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peer into one future of human-computer interaction. REFERENCES. 1. Kay, A. and Goldberg, A. (1977) Personal dynamic media. IEEE Computer, 10 (3), 31-42.

Designing Electronic Books Gene Golovchinsky, Cathy Marshall, Bill Schilit FX Palo Alto Laboratory, Inc. 3400 Hillview Avenue, Bldg 4 Palo Alto, CA 94304 USA +1 650 813 7361 {gene, marshall, schilit}@pal.xerox.com Keywords electronic books, e-books, information appliance, interaction design, user interface metaphors, pen-based computing, work practice, digital libraries. INTRODUCTION

Science fiction introduced the idea of an electronic book; some early prototypes showed the potential of such devices (Kay and Goldberg, 1977); now we have the technology to implement these ideas (Lewis, 1998; Schilit et al., 1998). Still missing, however, is a principled look at interaction design and features that make electronic books useable and useful. This workshop will bring together practitioners, researchers, and designers to explore the future of electronic books with an emphasis on HCI issues. WORKSHOP GOALS

The goals of this workshop are to increase awareness within the HCI community of various aspects of user interface design for e-books, to discover the range of appropriate applications for e-books, to identify research themes related to e-books, to visualize the “E-book of the Future,” and to foster interaction between academia and industry.

interaction and user interface design. The following sections present some issues to be discussed at the workshop. Work practice and e-books

People work with books and documents in many different ways. How will e-books fit into existing practices, and how will they change them? Which activities will benefit from such devices, and which are better left on paper? Features of e-books

E-books can accommodate best-seller novels, term papers, corporate reports, and digital libraries. Do e-book features depend on the document genre? Which features are appropriate for which tasks? Can we identify design guidelines for electronic books? User interface metaphors

Is the book an appropriate metaphor for an electronic book? Does familiarity with the book outweigh some of its limitations? Can we identify other appropriate metaphors? Can we unify features of computers and books in a consistent and predictable interaction style? The effect of form factor on interaction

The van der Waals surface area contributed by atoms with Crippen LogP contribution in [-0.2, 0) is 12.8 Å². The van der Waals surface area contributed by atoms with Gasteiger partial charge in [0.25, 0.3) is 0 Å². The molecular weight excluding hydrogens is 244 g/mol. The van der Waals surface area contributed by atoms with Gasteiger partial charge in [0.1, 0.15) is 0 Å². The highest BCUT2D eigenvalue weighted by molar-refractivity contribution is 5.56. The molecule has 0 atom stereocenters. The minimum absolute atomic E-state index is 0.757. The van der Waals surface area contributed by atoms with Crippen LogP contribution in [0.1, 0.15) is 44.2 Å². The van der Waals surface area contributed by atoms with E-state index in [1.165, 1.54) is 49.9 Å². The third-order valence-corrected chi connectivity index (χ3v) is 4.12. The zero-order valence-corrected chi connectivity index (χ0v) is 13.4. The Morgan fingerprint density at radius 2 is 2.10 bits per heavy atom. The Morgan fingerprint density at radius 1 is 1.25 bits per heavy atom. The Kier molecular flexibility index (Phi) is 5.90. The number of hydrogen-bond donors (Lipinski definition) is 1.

Figure 1: Electronic Books (Softbook™, Everybook™ and XLibris™) RESEARCH ISSUES

A new generation of electronic books (Figure 1) is about to hit the stores, bringing with it a new way of interacting with computers, a new way of interacting with information. Getting the user interface right is critical to the success— commercial and research—of these devices. We would like to apply the expertise of the HCI community to understand the work practices e-books support, and to inform

The hardware form factor and the software user interface of electronic books complement each other is subtle ways to produce a coherent and predictable interaction style. Yet several different form factors have been proposed for e-books. Can we describe the relationship between the form factor and the software interface? CONCLUSIONS

Electronic books pose a unique design challenge to the HCI community: the tight integration of hardware and software interfaces demands a multidisciplinary approach. Our goal is to examine the design space of e-books and to peer into one future of human-computer interaction. REFERENCES

1. Kay, A. and Goldberg, A. (1977) Personal dynamic media. IEEE Computer, 10 (3), 31-42. 2. Lewis, P. (1998) Taking on New Forms, Electronic Books Turn a Page, New York Times, July 2 3. Schilit, B.N., Price, M.N, and Golovchinsky, G. (1998) Beyond Paper: Supporting Active Reading with Freeform Digital Ink Annotations. In Proceedings of CHI98 (Los Angeles, CA, April 18-24), ACM Press. 249-256.

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